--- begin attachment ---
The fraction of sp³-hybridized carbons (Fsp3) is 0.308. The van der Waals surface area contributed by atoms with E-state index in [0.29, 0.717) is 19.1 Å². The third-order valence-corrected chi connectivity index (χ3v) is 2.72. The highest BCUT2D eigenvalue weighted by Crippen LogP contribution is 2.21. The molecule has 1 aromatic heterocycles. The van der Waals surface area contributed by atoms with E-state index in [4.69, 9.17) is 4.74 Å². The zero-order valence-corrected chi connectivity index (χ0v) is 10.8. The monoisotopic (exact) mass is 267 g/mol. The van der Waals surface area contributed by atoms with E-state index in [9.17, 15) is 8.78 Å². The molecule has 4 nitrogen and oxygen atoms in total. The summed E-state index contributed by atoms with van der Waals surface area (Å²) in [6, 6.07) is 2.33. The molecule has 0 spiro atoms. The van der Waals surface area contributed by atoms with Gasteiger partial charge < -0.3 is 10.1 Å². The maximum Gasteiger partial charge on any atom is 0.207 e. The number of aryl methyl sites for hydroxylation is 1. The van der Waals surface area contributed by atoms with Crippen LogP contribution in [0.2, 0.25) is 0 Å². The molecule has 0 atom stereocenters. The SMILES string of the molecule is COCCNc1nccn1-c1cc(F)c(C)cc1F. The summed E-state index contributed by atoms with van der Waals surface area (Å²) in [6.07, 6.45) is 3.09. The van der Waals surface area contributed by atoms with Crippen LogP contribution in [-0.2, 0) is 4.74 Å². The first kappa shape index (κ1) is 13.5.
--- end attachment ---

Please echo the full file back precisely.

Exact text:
The fraction of sp³-hybridized carbons (Fsp3) is 0.308. The van der Waals surface area contributed by atoms with E-state index in [0.29, 0.717) is 19.1 Å². The third-order valence-corrected chi connectivity index (χ3v) is 2.72. The highest BCUT2D eigenvalue weighted by Crippen LogP contribution is 2.21. The molecule has 1 aromatic heterocycles. The van der Waals surface area contributed by atoms with E-state index in [4.69, 9.17) is 4.74 Å². The zero-order valence-corrected chi connectivity index (χ0v) is 10.8. The monoisotopic (exact) mass is 267 g/mol. The van der Waals surface area contributed by atoms with E-state index in [9.17, 15) is 8.78 Å². The molecule has 4 nitrogen and oxygen atoms in total. The summed E-state index contributed by atoms with van der Waals surface area (Å²) in [6, 6.07) is 2.33. The molecule has 0 spiro atoms. The van der Waals surface area contributed by atoms with Gasteiger partial charge < -0.3 is 10.1 Å². The maximum Gasteiger partial charge on any atom is 0.207 e. The number of aryl methyl sites for hydroxylation is 1. The van der Waals surface area contributed by atoms with Crippen LogP contribution in [0.2, 0.25) is 0 Å². The molecule has 0 atom stereocenters. The SMILES string of the molecule is COCCNc1nccn1-c1cc(F)c(C)cc1F. The summed E-state index contributed by atoms with van der Waals surface area (Å²) in [6.07, 6.45) is 3.09. The van der Waals surface area contributed by atoms with Crippen LogP contribution in [-0.2, 0) is 4.74 Å². The first kappa shape index (κ1) is 13.5.